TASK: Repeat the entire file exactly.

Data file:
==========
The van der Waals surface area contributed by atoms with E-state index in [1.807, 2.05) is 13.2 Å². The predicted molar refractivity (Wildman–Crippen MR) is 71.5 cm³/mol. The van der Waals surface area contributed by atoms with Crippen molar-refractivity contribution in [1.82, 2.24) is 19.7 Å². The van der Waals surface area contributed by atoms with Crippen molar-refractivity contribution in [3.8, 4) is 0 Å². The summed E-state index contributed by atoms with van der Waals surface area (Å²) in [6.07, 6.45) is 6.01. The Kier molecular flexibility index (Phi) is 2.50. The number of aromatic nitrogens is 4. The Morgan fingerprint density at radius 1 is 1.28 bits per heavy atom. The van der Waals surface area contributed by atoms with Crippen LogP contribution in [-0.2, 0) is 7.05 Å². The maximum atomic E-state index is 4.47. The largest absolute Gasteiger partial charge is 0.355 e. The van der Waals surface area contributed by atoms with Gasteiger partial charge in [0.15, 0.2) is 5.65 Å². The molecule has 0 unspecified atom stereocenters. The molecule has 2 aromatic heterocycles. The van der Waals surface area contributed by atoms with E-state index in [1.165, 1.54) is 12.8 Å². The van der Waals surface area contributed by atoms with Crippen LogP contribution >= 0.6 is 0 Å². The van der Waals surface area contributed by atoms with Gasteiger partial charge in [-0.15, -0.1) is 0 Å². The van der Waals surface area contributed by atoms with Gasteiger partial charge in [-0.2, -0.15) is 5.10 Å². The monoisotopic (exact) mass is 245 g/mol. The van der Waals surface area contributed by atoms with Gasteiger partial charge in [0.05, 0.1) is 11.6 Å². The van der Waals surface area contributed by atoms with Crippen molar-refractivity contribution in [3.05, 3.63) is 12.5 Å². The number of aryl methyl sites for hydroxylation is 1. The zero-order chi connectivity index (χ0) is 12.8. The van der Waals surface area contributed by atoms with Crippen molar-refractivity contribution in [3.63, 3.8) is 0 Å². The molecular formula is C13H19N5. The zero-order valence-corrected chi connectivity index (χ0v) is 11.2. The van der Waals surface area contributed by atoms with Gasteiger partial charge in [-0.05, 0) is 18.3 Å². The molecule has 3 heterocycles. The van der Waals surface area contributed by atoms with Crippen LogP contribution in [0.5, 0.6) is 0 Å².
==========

The van der Waals surface area contributed by atoms with E-state index in [1.807, 2.05) is 13.2 Å². The predicted molar refractivity (Wildman–Crippen MR) is 71.5 cm³/mol. The van der Waals surface area contributed by atoms with Crippen molar-refractivity contribution in [1.82, 2.24) is 19.7 Å². The van der Waals surface area contributed by atoms with Crippen molar-refractivity contribution in [3.8, 4) is 0 Å². The summed E-state index contributed by atoms with van der Waals surface area (Å²) in [6.07, 6.45) is 6.01. The Kier molecular flexibility index (Phi) is 2.50. The number of aromatic nitrogens is 4. The Morgan fingerprint density at radius 1 is 1.28 bits per heavy atom. The van der Waals surface area contributed by atoms with Crippen LogP contribution in [-0.2, 0) is 7.05 Å². The maximum atomic E-state index is 4.47. The largest absolute Gasteiger partial charge is 0.355 e. The van der Waals surface area contributed by atoms with Gasteiger partial charge in [0.15, 0.2) is 5.65 Å². The molecule has 0 unspecified atom stereocenters. The molecule has 2 aromatic heterocycles. The van der Waals surface area contributed by atoms with E-state index in [1.165, 1.54) is 12.8 Å². The van der Waals surface area contributed by atoms with Crippen LogP contribution >= 0.6 is 0 Å². The van der Waals surface area contributed by atoms with Gasteiger partial charge in [-0.15, -0.1) is 0 Å². The van der Waals surface area contributed by atoms with Gasteiger partial charge in [-0.2, -0.15) is 5.10 Å². The monoisotopic (exact) mass is 245 g/mol. The van der Waals surface area contributed by atoms with Gasteiger partial charge in [0.05, 0.1) is 11.6 Å². The van der Waals surface area contributed by atoms with Crippen molar-refractivity contribution in [3.05, 3.63) is 12.5 Å². The number of aryl methyl sites for hydroxylation is 1. The zero-order chi connectivity index (χ0) is 12.8. The van der Waals surface area contributed by atoms with Crippen molar-refractivity contribution in [3.63, 3.8) is 0 Å². The molecular formula is C13H19N5. The zero-order valence-corrected chi connectivity index (χ0v) is 11.2. The van der Waals surface area contributed by atoms with Gasteiger partial charge in [-0.05, 0) is 18.3 Å². The molecule has 3 heterocycles. The van der Waals surface area contributed by atoms with Crippen LogP contribution in [0.5, 0.6) is 0 Å².